**Understanding Society**: This module aims to provide students with an understanding of sociology as an academic discipline in the broadest sense. They will be introduced to a number of key thinkers and sociological concepts. These ideas will be used to examine key aspects of social life and contemporary societies.

**Race and Racism**: The aim of this module is to examine historical and contemporary debates and issues associated with race and racism. The module also examines issues to do with immigration, political representation, legislation, the criminal justice system, employment and housing.

**Gender and Society**: This module introduces students to studies of gender and society. It offers students the opportunity to explore the ways in which social structures and institutions create and reproduce gender relations and to consider this in relation to the experiences of women and men.

**Controlling Crime**: This module introduces students to a wide-ranging analysis of historical and contemporary issues in the area of social control, crime prevention and criminal justice. It focuses on informal controls within communities as well as formal controls administered by the principal criminal justice agencies: police, courts and prisons.

**Crime and Social Diversity**: This module explores crime in relation to a range of social diversity issues including: social class and status; age; gender and sexuality; race, racialization and criminalisation; culture in a contemporary capitalist context.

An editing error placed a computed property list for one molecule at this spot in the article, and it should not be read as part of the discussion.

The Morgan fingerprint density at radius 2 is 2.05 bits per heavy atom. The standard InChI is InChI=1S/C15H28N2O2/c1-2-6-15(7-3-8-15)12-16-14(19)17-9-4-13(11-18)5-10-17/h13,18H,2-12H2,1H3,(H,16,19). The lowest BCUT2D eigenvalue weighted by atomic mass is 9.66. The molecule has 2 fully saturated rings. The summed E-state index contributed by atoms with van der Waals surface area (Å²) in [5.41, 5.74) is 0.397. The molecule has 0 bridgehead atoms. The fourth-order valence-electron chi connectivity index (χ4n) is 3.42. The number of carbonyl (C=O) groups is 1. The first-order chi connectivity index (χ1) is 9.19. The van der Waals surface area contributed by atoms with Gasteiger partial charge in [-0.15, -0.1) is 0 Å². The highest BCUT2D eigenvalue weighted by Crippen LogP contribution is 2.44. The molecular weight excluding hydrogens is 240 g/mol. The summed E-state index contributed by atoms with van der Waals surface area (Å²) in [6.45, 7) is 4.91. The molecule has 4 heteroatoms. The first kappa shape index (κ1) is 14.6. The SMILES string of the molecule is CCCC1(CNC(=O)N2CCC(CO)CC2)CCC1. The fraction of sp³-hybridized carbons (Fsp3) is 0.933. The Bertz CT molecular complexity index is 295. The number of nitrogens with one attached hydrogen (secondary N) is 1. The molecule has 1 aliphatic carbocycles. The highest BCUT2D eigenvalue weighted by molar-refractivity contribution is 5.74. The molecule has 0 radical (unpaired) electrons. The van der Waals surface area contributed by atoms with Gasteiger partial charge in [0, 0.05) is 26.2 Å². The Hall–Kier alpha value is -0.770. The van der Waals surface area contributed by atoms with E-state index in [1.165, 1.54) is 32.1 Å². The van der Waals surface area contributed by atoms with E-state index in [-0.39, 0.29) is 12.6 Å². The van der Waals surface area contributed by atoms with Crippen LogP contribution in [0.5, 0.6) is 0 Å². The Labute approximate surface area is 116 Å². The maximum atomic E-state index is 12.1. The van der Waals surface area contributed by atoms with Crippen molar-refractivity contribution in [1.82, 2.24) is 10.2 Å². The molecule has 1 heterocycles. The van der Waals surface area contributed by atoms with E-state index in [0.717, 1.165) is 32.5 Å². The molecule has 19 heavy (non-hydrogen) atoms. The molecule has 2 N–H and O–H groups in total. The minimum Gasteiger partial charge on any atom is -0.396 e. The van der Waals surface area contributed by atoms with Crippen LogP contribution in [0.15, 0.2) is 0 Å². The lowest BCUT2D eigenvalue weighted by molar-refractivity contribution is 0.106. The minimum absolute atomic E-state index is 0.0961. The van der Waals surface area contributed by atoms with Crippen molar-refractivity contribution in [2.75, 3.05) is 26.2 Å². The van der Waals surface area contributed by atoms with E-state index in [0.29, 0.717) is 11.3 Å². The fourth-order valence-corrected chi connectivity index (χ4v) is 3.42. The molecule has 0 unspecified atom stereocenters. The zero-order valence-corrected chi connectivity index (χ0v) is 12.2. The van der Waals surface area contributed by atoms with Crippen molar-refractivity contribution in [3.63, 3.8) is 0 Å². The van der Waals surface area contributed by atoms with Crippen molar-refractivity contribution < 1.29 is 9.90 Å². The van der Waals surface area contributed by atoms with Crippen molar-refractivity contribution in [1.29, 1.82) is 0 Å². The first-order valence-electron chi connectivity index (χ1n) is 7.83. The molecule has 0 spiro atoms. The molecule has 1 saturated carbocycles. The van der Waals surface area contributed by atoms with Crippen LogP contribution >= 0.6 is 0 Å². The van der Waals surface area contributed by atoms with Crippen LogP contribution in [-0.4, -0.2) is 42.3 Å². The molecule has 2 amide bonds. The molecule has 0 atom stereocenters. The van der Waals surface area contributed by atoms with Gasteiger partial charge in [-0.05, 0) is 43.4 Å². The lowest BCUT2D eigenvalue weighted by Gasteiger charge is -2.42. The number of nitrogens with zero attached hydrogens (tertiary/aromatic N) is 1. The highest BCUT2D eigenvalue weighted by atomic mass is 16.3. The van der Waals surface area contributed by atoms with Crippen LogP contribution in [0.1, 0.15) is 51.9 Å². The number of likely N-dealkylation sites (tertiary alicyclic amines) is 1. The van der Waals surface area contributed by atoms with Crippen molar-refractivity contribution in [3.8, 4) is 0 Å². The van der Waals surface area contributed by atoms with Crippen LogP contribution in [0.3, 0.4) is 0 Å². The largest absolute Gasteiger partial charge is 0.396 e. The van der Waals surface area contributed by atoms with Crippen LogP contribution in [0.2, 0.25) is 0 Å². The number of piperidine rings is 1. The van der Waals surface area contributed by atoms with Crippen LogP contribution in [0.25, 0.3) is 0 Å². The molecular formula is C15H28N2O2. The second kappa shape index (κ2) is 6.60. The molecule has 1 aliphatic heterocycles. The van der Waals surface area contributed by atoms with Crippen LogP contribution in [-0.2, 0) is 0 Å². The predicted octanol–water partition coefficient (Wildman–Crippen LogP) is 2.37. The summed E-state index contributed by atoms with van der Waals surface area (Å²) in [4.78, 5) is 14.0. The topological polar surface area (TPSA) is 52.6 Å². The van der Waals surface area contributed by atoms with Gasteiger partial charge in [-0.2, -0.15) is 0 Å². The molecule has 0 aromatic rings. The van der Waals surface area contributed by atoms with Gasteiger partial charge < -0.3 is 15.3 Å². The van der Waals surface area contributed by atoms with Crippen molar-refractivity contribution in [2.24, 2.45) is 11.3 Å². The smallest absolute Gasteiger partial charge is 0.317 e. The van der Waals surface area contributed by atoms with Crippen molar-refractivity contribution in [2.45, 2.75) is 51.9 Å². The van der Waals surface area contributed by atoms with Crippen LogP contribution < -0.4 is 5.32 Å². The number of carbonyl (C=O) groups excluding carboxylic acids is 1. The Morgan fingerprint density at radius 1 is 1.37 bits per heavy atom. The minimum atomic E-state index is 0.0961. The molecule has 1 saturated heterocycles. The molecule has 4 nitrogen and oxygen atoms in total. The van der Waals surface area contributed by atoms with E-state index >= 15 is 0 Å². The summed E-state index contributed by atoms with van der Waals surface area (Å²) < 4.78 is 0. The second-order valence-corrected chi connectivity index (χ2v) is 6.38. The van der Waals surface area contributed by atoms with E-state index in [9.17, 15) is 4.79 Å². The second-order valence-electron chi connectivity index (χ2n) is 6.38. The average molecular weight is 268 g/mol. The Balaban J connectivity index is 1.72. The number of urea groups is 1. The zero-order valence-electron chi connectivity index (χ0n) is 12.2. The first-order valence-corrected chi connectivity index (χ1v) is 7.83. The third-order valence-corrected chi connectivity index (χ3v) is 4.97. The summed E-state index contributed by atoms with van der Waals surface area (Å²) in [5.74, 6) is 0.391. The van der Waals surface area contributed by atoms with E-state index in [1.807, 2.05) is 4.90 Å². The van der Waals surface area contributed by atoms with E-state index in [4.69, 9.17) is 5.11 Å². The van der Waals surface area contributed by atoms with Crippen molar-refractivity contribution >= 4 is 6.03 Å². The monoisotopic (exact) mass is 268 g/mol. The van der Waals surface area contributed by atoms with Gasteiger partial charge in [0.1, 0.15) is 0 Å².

For details about individual modules please visit the course page on our website.

Tuition fees

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The Uni

Course location:

Coventry University


School of Humanities

TEF rating:
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What students say

We've crunched the numbers to see if overall student satisfaction here is high, medium or low compared to students studying this subject(s) at other universities.


How do students rate their degree experience?

The stats below relate to the general subject area/s at this university, not this specific course. We show this where there isn’t enough data about the course, or where this is the most detailed info available to us.


Teaching and learning

Staff make the subject interesting
Staff are good at explaining things